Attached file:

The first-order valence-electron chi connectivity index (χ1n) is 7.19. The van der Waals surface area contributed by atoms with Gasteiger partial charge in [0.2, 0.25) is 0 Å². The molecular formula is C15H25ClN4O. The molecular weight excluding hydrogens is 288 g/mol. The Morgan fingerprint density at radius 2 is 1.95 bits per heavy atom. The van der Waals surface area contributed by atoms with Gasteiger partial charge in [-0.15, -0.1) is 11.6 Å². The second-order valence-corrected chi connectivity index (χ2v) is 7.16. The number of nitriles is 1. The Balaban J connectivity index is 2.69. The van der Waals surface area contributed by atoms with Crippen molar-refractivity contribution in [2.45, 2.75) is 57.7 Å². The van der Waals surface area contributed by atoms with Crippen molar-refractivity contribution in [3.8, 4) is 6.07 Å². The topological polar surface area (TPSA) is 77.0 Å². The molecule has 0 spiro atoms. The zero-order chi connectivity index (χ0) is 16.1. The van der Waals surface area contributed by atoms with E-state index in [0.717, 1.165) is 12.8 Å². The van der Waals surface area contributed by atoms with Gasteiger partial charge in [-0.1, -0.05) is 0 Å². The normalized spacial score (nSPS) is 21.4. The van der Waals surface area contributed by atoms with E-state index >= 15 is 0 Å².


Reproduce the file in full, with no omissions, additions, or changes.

The first-order valence-electron chi connectivity index (χ1n) is 7.19. The van der Waals surface area contributed by atoms with Gasteiger partial charge in [0.2, 0.25) is 0 Å². The molecular formula is C15H25ClN4O. The molecular weight excluding hydrogens is 288 g/mol. The Morgan fingerprint density at radius 2 is 1.95 bits per heavy atom. The van der Waals surface area contributed by atoms with Gasteiger partial charge in [-0.15, -0.1) is 11.6 Å². The second-order valence-corrected chi connectivity index (χ2v) is 7.16. The number of nitriles is 1. The Balaban J connectivity index is 2.69. The van der Waals surface area contributed by atoms with Crippen molar-refractivity contribution in [2.45, 2.75) is 57.7 Å². The van der Waals surface area contributed by atoms with Crippen molar-refractivity contribution in [3.8, 4) is 6.07 Å². The topological polar surface area (TPSA) is 77.0 Å². The molecule has 0 spiro atoms. The zero-order chi connectivity index (χ0) is 16.1. The van der Waals surface area contributed by atoms with E-state index in [0.717, 1.165) is 12.8 Å². The van der Waals surface area contributed by atoms with Gasteiger partial charge in [-0.1, -0.05) is 0 Å². The normalized spacial score (nSPS) is 21.4. The van der Waals surface area contributed by atoms with E-state index >= 15 is 0 Å².